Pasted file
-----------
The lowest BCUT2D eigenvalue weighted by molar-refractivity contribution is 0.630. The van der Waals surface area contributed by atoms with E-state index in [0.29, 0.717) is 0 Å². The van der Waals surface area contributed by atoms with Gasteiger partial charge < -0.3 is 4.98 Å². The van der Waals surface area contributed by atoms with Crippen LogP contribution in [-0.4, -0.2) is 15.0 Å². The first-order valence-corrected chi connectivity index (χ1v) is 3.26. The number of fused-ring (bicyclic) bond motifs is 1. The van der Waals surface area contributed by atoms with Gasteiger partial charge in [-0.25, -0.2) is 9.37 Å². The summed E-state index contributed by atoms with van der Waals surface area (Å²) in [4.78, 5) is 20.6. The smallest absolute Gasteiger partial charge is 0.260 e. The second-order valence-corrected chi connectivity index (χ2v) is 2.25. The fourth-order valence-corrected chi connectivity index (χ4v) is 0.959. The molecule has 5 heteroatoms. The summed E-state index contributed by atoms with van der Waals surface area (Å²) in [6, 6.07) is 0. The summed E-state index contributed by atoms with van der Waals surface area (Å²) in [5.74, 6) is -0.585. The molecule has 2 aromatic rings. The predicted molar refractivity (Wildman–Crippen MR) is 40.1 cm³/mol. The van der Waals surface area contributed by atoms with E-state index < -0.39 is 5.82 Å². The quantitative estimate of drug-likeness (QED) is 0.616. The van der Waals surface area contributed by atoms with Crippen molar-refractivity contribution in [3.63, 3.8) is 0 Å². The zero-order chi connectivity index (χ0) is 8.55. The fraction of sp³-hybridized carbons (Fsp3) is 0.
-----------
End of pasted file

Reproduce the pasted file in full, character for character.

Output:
The lowest BCUT2D eigenvalue weighted by molar-refractivity contribution is 0.630. The van der Waals surface area contributed by atoms with E-state index in [0.29, 0.717) is 0 Å². The van der Waals surface area contributed by atoms with Gasteiger partial charge < -0.3 is 4.98 Å². The van der Waals surface area contributed by atoms with Crippen LogP contribution in [-0.4, -0.2) is 15.0 Å². The first-order valence-corrected chi connectivity index (χ1v) is 3.26. The number of fused-ring (bicyclic) bond motifs is 1. The van der Waals surface area contributed by atoms with Gasteiger partial charge in [-0.25, -0.2) is 9.37 Å². The summed E-state index contributed by atoms with van der Waals surface area (Å²) in [4.78, 5) is 20.6. The smallest absolute Gasteiger partial charge is 0.260 e. The second-order valence-corrected chi connectivity index (χ2v) is 2.25. The fourth-order valence-corrected chi connectivity index (χ4v) is 0.959. The molecule has 5 heteroatoms. The summed E-state index contributed by atoms with van der Waals surface area (Å²) in [6, 6.07) is 0. The summed E-state index contributed by atoms with van der Waals surface area (Å²) in [5.74, 6) is -0.585. The molecule has 2 aromatic rings. The predicted molar refractivity (Wildman–Crippen MR) is 40.1 cm³/mol. The van der Waals surface area contributed by atoms with E-state index < -0.39 is 5.82 Å². The quantitative estimate of drug-likeness (QED) is 0.616. The van der Waals surface area contributed by atoms with Crippen molar-refractivity contribution in [3.63, 3.8) is 0 Å². The zero-order chi connectivity index (χ0) is 8.55. The fraction of sp³-hybridized carbons (Fsp3) is 0.